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Electric windows

London’s Shard could power 1k houses using a Cambridge invention that turns ordinary windows into solar panels
Katie Hill - Editor-in-Chief, My Green Pod
Polysolar bus shelter at Canary Wharf

As Britain swelters in what some predict will be the driest and warmest summer since 1976, Cambridge firm Polysolar is manufacturing windows that use the sunshine to generate electricity.

The windows capture solar energy in the same way as solar panels, but they are transparent. The technology could put an end to solar panels on roofs and could eventually replace fossil fuels entirely.

When the windows, which are assembled in Dagenham, are mass produced, the cost will only be 10% higher than conventional glass windows – potentially saving business and domestic users a fortune in energy costs.

Polysolar has developed windows and ‘solar door canopies’ that power security lights, carports, bus shelters and greenhouses. The firm is also looking at opportunities in the car market.

UK’s first solar bus shelter

A typical Polysolar window can produce enough power per month to meet half a day’s domestic needs. London’s Shard, which has enough glass to surface eight football fields, would generate power to meet the annual energy needs of 1,000 houses.

Polysolar windows have been exported worldwide. Installations to date include the UK’s first solar powered glass bus shelter at Canary Wharf (main image), petrol station canopies for Sainsbury’s, building facades and roofing for Network Rail, as well as energy-generating domestic carports, conservatories, and greenhouses.

One domestic trial featured a transparent glass roof to a garage and workshop that met the complete power needs of the owner’s electric car and home.

The market opportunity, according to independent analysis, could be $26bn by 2022.

A clear business opportunity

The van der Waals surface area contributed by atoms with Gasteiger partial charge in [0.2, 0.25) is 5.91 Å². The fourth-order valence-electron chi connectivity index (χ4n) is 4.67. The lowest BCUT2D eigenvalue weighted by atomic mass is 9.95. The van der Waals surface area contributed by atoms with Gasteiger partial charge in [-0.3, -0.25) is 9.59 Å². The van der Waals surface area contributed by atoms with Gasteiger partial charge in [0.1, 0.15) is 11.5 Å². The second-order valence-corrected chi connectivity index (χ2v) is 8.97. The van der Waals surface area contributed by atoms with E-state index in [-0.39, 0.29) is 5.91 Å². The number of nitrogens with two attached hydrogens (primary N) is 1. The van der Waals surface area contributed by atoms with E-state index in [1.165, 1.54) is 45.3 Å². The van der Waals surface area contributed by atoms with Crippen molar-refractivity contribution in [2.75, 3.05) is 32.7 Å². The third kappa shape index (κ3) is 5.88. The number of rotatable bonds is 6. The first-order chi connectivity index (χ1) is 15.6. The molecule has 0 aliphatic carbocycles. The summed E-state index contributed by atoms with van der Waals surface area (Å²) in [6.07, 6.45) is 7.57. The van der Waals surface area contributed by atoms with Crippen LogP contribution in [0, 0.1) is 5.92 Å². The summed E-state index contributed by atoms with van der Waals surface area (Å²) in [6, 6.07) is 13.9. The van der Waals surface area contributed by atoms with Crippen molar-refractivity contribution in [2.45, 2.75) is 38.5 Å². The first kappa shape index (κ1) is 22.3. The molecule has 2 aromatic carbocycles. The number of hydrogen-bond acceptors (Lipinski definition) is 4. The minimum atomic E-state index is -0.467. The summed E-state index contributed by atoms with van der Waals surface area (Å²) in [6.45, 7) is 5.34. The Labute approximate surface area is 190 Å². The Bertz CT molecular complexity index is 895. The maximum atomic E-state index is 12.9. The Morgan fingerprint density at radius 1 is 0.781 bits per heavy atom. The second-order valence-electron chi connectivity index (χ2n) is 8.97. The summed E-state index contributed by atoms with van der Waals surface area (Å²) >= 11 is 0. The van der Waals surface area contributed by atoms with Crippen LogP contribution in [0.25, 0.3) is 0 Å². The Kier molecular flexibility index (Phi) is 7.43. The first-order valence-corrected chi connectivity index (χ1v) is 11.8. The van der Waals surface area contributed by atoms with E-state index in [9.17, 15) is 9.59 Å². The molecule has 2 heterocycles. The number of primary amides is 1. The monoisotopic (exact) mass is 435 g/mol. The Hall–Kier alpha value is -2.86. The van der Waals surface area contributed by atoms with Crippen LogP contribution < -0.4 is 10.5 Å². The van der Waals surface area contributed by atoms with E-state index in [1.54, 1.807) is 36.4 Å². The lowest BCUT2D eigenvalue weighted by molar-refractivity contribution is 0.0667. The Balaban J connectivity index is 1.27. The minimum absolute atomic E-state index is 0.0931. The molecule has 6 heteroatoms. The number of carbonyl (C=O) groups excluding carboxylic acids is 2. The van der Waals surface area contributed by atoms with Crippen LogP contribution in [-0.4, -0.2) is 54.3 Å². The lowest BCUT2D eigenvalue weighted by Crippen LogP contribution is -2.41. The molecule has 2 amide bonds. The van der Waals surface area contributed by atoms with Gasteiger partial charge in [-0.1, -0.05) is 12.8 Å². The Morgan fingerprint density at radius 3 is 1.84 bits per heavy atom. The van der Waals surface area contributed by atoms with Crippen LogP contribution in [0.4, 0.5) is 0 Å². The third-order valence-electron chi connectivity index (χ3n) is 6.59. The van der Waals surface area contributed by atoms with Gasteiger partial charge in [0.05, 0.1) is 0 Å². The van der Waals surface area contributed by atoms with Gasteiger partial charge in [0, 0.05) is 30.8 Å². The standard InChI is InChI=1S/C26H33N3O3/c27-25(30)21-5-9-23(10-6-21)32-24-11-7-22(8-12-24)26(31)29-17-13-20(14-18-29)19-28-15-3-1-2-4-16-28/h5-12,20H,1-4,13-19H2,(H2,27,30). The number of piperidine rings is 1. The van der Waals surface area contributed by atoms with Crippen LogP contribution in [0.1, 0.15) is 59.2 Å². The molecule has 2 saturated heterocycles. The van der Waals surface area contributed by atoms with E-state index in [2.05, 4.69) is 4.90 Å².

Hamish Watson, founder of Polysolar, said, ‘It may seem an irony, but Britain, famous for its fifty shades of grey clouds, may become a world leader in the solar energy business.’

‘The reaction to our invention has been extraordinary. We’ve been raising funds to speed up growth on CrowdCube and we have smashed our target. We’ve invested over £1.5m to get where we are today and we now have a commercial product on sale, a huge potential market and an opportunity to make a contribution to saving our planet. It has taken time, effort, investment and science to make windows that generate power. There’s a clear market opportunity in every sense.’

Founder of Polysolar

Inspired by the transparent technology in the Hollywood sci-fi film Minority Report, Hamish founded Polysolar in 2007 before solar power became mainstream.

His aim was to solve developer needs to reduce energy consumption and carbon emissions of buildings without harming the function and form of the building.

The financial crisis of 2008 meant that Polysolar pursued its development programme without external investment. It slowed the development process, but it also bought the company time to develop a commercial product and understand the manufacturing and market requirements. Research and development has been carried out exclusively in the UK.

The firm’s technology has already been praised for its environmental and aesthetic benefits. The company has already won numerous awards and received recognition from the energy and construction community and its products are fully certified and warranted.

The company is now poised to accelerate sales and manufacturing. Secondary fabrication is undertaken at Dagenham and Stirling in the UK to deliver cost-effective solutions to the construction industry and consumers alike.

Hamish Watson added, ‘Ongoing concerns about global emissions targets make this a vital time for cleaner energy generation. Britain may not be renowned for predictable sunshine most years, but we know a thing or two about invention.’

Click here to find out what it’s like to live in a battery-powered home.

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